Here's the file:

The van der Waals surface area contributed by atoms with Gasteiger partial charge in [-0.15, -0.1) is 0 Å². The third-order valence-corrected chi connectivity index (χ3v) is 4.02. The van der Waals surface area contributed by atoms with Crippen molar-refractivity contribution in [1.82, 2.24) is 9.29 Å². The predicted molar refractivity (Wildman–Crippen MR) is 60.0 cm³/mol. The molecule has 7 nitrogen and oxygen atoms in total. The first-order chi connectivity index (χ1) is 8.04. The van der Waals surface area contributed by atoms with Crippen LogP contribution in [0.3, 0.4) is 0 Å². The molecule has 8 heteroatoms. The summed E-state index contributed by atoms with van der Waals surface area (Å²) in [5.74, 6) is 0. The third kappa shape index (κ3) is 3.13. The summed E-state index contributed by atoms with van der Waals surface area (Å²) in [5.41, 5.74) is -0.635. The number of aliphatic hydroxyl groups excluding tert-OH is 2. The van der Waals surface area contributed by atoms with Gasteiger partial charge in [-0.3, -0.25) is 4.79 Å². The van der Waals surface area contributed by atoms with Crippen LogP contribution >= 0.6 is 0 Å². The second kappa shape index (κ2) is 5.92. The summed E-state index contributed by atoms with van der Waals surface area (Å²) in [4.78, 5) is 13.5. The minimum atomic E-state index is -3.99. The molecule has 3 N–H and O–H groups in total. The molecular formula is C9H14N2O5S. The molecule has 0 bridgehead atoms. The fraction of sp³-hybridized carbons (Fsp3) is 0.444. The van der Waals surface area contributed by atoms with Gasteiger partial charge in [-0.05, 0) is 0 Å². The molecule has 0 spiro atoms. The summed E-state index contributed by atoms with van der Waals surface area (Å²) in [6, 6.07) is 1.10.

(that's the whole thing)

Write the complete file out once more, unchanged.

The van der Waals surface area contributed by atoms with Gasteiger partial charge in [-0.15, -0.1) is 0 Å². The third-order valence-corrected chi connectivity index (χ3v) is 4.02. The van der Waals surface area contributed by atoms with Crippen molar-refractivity contribution in [1.82, 2.24) is 9.29 Å². The predicted molar refractivity (Wildman–Crippen MR) is 60.0 cm³/mol. The molecule has 7 nitrogen and oxygen atoms in total. The first-order chi connectivity index (χ1) is 8.04. The van der Waals surface area contributed by atoms with Crippen LogP contribution in [0.3, 0.4) is 0 Å². The molecule has 8 heteroatoms. The summed E-state index contributed by atoms with van der Waals surface area (Å²) in [5.74, 6) is 0. The third kappa shape index (κ3) is 3.13. The summed E-state index contributed by atoms with van der Waals surface area (Å²) in [5.41, 5.74) is -0.635. The number of aliphatic hydroxyl groups excluding tert-OH is 2. The van der Waals surface area contributed by atoms with Gasteiger partial charge in [-0.3, -0.25) is 4.79 Å². The van der Waals surface area contributed by atoms with Crippen LogP contribution >= 0.6 is 0 Å². The second kappa shape index (κ2) is 5.92. The summed E-state index contributed by atoms with van der Waals surface area (Å²) in [4.78, 5) is 13.5. The minimum atomic E-state index is -3.99. The molecule has 3 N–H and O–H groups in total. The molecular formula is C9H14N2O5S. The molecule has 0 bridgehead atoms. The fraction of sp³-hybridized carbons (Fsp3) is 0.444. The van der Waals surface area contributed by atoms with Gasteiger partial charge in [-0.05, 0) is 0 Å². The molecule has 0 spiro atoms. The summed E-state index contributed by atoms with van der Waals surface area (Å²) in [6, 6.07) is 1.10.